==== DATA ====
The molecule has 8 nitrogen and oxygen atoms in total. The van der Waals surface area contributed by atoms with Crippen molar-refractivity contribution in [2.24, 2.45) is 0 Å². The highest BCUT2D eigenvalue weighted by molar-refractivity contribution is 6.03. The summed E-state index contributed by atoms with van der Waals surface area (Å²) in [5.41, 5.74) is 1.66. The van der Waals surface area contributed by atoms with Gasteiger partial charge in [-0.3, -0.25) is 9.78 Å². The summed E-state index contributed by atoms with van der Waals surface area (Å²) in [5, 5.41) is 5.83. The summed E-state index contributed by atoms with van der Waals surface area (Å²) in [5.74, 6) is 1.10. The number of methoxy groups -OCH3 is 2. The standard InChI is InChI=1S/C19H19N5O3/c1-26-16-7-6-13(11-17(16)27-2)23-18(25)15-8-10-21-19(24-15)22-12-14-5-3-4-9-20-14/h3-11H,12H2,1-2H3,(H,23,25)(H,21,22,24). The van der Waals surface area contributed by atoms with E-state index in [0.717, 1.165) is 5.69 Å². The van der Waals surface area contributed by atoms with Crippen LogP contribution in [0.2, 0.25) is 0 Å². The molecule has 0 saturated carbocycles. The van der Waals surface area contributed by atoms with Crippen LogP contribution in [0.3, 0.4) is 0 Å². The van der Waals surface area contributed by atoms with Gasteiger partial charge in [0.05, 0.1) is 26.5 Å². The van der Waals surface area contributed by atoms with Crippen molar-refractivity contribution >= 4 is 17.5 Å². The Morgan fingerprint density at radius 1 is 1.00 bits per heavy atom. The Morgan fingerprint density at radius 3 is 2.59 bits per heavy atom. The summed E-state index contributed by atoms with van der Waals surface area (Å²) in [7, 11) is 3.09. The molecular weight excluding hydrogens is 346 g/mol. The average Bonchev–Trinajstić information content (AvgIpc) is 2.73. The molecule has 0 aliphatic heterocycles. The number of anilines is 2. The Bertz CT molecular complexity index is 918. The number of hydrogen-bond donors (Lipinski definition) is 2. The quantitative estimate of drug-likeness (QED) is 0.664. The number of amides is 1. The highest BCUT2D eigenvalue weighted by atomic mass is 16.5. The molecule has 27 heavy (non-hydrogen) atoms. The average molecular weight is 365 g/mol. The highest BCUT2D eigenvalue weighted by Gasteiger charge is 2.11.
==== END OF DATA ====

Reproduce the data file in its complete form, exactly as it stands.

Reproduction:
The molecule has 8 nitrogen and oxygen atoms in total. The van der Waals surface area contributed by atoms with Crippen molar-refractivity contribution in [2.24, 2.45) is 0 Å². The highest BCUT2D eigenvalue weighted by molar-refractivity contribution is 6.03. The summed E-state index contributed by atoms with van der Waals surface area (Å²) in [5.41, 5.74) is 1.66. The van der Waals surface area contributed by atoms with Gasteiger partial charge in [-0.3, -0.25) is 9.78 Å². The summed E-state index contributed by atoms with van der Waals surface area (Å²) in [5, 5.41) is 5.83. The summed E-state index contributed by atoms with van der Waals surface area (Å²) in [5.74, 6) is 1.10. The number of methoxy groups -OCH3 is 2. The standard InChI is InChI=1S/C19H19N5O3/c1-26-16-7-6-13(11-17(16)27-2)23-18(25)15-8-10-21-19(24-15)22-12-14-5-3-4-9-20-14/h3-11H,12H2,1-2H3,(H,23,25)(H,21,22,24). The van der Waals surface area contributed by atoms with E-state index in [0.717, 1.165) is 5.69 Å². The van der Waals surface area contributed by atoms with Crippen LogP contribution in [0.2, 0.25) is 0 Å². The molecule has 0 saturated carbocycles. The van der Waals surface area contributed by atoms with Crippen LogP contribution in [0.3, 0.4) is 0 Å². The van der Waals surface area contributed by atoms with Gasteiger partial charge in [0.05, 0.1) is 26.5 Å². The van der Waals surface area contributed by atoms with Crippen molar-refractivity contribution >= 4 is 17.5 Å². The Morgan fingerprint density at radius 1 is 1.00 bits per heavy atom. The Morgan fingerprint density at radius 3 is 2.59 bits per heavy atom. The summed E-state index contributed by atoms with van der Waals surface area (Å²) in [7, 11) is 3.09. The molecular weight excluding hydrogens is 346 g/mol. The average Bonchev–Trinajstić information content (AvgIpc) is 2.73. The molecule has 0 aliphatic heterocycles. The number of anilines is 2. The Bertz CT molecular complexity index is 918. The number of hydrogen-bond donors (Lipinski definition) is 2. The quantitative estimate of drug-likeness (QED) is 0.664. The number of amides is 1. The highest BCUT2D eigenvalue weighted by atomic mass is 16.5. The molecule has 27 heavy (non-hydrogen) atoms. The average molecular weight is 365 g/mol. The highest BCUT2D eigenvalue weighted by Gasteiger charge is 2.11.